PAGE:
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Tippi Hedren Recalls Alfred Hitchcock's Harassment for HBO's 'The Girl'

"He ruined my career," the actress says of her obsessive "Birds" and "Marnie" director, "but he didn't ruin my life."

Tippi Hedren Portrait - P 2012
Getty Images

Tippi Hedren, an icon among Alfred Hitchcock's leading ladies, has long been open about her trials working for the obsessive director.

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His fixation on Hedren, which prompted unwanted sexual advances, refusing to let her out of her contract and ultimately blacklisting her, is documented in HBO's upcoming film The Girl. And though Sienna Miller takes on the Birds and Marnie star in the scripted venture, Hedren is helping promote the project by endorsing its authenticity.

"People have said, 'Was he in love with you?' " she told reporters at the Television Critics Association summer press tour Wednesday. "No, he wasn't. When you love someone, you treat them well. I think we're dealing with a mind here that is incomprehensible, and I certainly am not capable of discerning what was going through his mind or why."

Hedren says she's long past attempting to understand why he was so obsessed with her, nor does she care. "He ruined my career," she said, "but he didn't ruin my life."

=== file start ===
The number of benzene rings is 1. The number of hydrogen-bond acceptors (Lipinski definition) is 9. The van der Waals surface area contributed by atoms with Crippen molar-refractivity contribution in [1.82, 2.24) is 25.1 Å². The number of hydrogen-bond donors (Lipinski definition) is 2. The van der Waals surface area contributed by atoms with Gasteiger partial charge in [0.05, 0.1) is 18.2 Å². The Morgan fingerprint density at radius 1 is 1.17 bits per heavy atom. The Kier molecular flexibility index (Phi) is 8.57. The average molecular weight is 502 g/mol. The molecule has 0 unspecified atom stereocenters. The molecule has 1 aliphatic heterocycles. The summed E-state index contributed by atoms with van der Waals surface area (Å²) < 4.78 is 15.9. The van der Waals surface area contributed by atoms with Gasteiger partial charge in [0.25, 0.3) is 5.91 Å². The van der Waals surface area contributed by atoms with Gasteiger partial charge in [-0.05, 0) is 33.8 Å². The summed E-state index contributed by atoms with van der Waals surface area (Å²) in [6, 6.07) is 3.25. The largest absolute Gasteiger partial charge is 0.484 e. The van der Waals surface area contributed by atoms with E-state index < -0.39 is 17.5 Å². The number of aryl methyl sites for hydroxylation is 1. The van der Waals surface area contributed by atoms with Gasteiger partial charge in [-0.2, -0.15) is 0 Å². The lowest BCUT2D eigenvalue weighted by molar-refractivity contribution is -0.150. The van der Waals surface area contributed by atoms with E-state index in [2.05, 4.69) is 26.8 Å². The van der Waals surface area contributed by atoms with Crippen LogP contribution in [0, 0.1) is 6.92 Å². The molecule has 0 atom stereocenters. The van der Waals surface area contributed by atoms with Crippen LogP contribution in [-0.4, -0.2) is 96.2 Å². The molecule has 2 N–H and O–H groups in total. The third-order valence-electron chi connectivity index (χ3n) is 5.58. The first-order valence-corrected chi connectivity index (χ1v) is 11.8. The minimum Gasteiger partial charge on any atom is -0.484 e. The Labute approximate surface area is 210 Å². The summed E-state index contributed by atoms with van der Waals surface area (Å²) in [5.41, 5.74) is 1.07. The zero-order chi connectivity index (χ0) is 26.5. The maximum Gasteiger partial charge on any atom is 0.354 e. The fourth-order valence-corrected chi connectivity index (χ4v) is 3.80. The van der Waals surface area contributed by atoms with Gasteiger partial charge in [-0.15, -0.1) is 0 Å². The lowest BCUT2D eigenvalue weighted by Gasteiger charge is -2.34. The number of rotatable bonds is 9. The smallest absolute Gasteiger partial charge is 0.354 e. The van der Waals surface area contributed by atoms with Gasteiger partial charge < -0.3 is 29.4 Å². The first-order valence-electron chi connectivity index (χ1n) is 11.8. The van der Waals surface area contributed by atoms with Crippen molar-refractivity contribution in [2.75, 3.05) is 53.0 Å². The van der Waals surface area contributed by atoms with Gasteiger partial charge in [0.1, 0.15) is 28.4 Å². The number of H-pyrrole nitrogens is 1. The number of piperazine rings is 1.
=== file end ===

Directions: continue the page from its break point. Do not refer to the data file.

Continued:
As for the film, she spoke with scribe Gwyneth Hughes during the screenwriting process and helped Miller do research for the role. Once production was finished, HBO screened The Girl for Hedren's family and friends.

"I have to say that when I first heard Toby's [Jones] voice as Alfred Hitchcock, my body just froze," she said. "It was hard to go through all of those years that had been eclipsed into an hour and a half."

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The time constraints of the film also don't leave much room for what Hedren admits were some great experiences as well.

"It wasn't a constant barrage of harassment to me," she said, noting that her original work with Hitchcock as her drama coach was quite fulfilling. "There were times of delight and joy, all kinds of different things. ... There wasn't enough time to give an example of what other experiences were in existence during the Hitchcock-Hedren years."